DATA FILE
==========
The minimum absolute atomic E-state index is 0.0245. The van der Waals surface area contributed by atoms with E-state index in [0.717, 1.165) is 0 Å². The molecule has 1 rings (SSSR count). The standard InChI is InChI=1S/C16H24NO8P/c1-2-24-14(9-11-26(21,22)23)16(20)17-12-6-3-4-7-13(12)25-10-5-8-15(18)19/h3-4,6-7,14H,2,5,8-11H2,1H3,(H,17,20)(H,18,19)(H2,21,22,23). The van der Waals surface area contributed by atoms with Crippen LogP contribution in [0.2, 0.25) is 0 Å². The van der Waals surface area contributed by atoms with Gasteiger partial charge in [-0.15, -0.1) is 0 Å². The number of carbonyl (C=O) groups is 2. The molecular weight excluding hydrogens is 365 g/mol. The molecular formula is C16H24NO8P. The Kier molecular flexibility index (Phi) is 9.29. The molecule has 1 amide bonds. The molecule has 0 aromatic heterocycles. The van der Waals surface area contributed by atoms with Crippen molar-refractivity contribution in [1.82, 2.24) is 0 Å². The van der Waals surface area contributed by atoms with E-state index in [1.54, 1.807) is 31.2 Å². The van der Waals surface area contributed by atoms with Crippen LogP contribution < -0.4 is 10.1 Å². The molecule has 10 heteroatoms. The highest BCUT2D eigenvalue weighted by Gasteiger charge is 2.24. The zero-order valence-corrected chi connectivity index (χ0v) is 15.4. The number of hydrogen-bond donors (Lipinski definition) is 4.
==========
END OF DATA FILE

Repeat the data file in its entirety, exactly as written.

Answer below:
The minimum absolute atomic E-state index is 0.0245. The van der Waals surface area contributed by atoms with E-state index in [0.717, 1.165) is 0 Å². The molecule has 1 rings (SSSR count). The standard InChI is InChI=1S/C16H24NO8P/c1-2-24-14(9-11-26(21,22)23)16(20)17-12-6-3-4-7-13(12)25-10-5-8-15(18)19/h3-4,6-7,14H,2,5,8-11H2,1H3,(H,17,20)(H,18,19)(H2,21,22,23). The van der Waals surface area contributed by atoms with Crippen LogP contribution in [0.2, 0.25) is 0 Å². The van der Waals surface area contributed by atoms with Gasteiger partial charge in [-0.15, -0.1) is 0 Å². The number of carbonyl (C=O) groups is 2. The molecular weight excluding hydrogens is 365 g/mol. The molecular formula is C16H24NO8P. The Kier molecular flexibility index (Phi) is 9.29. The molecule has 1 amide bonds. The molecule has 0 aromatic heterocycles. The van der Waals surface area contributed by atoms with Crippen molar-refractivity contribution in [1.82, 2.24) is 0 Å². The van der Waals surface area contributed by atoms with E-state index in [1.54, 1.807) is 31.2 Å². The van der Waals surface area contributed by atoms with Crippen LogP contribution < -0.4 is 10.1 Å². The molecule has 10 heteroatoms. The highest BCUT2D eigenvalue weighted by Gasteiger charge is 2.24. The zero-order valence-corrected chi connectivity index (χ0v) is 15.4. The number of hydrogen-bond donors (Lipinski definition) is 4.